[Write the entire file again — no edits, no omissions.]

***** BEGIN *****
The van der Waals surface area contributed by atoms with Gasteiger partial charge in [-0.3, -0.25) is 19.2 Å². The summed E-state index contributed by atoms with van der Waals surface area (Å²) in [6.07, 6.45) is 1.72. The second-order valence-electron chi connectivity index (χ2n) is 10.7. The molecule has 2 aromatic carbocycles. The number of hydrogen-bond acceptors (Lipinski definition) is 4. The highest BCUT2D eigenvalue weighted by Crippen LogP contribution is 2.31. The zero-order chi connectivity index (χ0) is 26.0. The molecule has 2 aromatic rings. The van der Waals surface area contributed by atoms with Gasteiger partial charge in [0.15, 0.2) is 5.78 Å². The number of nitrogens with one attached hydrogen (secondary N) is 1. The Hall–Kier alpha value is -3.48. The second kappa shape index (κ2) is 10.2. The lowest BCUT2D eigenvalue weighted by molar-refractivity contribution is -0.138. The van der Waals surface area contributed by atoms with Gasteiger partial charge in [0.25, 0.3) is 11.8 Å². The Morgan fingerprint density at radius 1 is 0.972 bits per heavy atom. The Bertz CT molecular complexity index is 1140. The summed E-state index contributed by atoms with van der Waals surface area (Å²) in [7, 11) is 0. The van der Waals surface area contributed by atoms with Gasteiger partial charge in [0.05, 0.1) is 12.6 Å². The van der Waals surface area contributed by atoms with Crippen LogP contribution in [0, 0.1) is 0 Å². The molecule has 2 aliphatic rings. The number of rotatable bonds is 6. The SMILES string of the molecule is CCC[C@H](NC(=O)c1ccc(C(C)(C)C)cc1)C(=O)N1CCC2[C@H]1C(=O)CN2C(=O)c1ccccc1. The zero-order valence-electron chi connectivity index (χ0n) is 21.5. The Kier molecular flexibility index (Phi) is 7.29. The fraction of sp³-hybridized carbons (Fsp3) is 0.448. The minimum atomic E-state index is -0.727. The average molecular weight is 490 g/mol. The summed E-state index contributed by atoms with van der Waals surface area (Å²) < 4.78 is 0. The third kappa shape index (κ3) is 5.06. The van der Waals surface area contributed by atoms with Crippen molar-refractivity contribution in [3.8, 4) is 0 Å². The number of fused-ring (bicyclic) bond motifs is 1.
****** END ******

The van der Waals surface area contributed by atoms with Gasteiger partial charge in [-0.3, -0.25) is 19.2 Å². The summed E-state index contributed by atoms with van der Waals surface area (Å²) in [6.07, 6.45) is 1.72. The second-order valence-electron chi connectivity index (χ2n) is 10.7. The molecule has 2 aromatic carbocycles. The number of hydrogen-bond acceptors (Lipinski definition) is 4. The highest BCUT2D eigenvalue weighted by Crippen LogP contribution is 2.31. The zero-order chi connectivity index (χ0) is 26.0. The molecule has 2 aromatic rings. The van der Waals surface area contributed by atoms with Gasteiger partial charge in [0.15, 0.2) is 5.78 Å². The number of nitrogens with one attached hydrogen (secondary N) is 1. The Hall–Kier alpha value is -3.48. The second kappa shape index (κ2) is 10.2. The lowest BCUT2D eigenvalue weighted by molar-refractivity contribution is -0.138. The van der Waals surface area contributed by atoms with Gasteiger partial charge in [0.25, 0.3) is 11.8 Å². The Morgan fingerprint density at radius 1 is 0.972 bits per heavy atom. The Bertz CT molecular complexity index is 1140. The summed E-state index contributed by atoms with van der Waals surface area (Å²) in [7, 11) is 0. The van der Waals surface area contributed by atoms with Gasteiger partial charge in [0.05, 0.1) is 12.6 Å². The van der Waals surface area contributed by atoms with Crippen LogP contribution in [0, 0.1) is 0 Å². The molecule has 2 aliphatic rings. The number of rotatable bonds is 6. The SMILES string of the molecule is CCC[C@H](NC(=O)c1ccc(C(C)(C)C)cc1)C(=O)N1CCC2[C@H]1C(=O)CN2C(=O)c1ccccc1. The zero-order valence-electron chi connectivity index (χ0n) is 21.5. The Kier molecular flexibility index (Phi) is 7.29. The fraction of sp³-hybridized carbons (Fsp3) is 0.448. The minimum atomic E-state index is -0.727. The average molecular weight is 490 g/mol. The summed E-state index contributed by atoms with van der Waals surface area (Å²) < 4.78 is 0. The third kappa shape index (κ3) is 5.06. The van der Waals surface area contributed by atoms with Crippen molar-refractivity contribution in [3.8, 4) is 0 Å². The number of fused-ring (bicyclic) bond motifs is 1.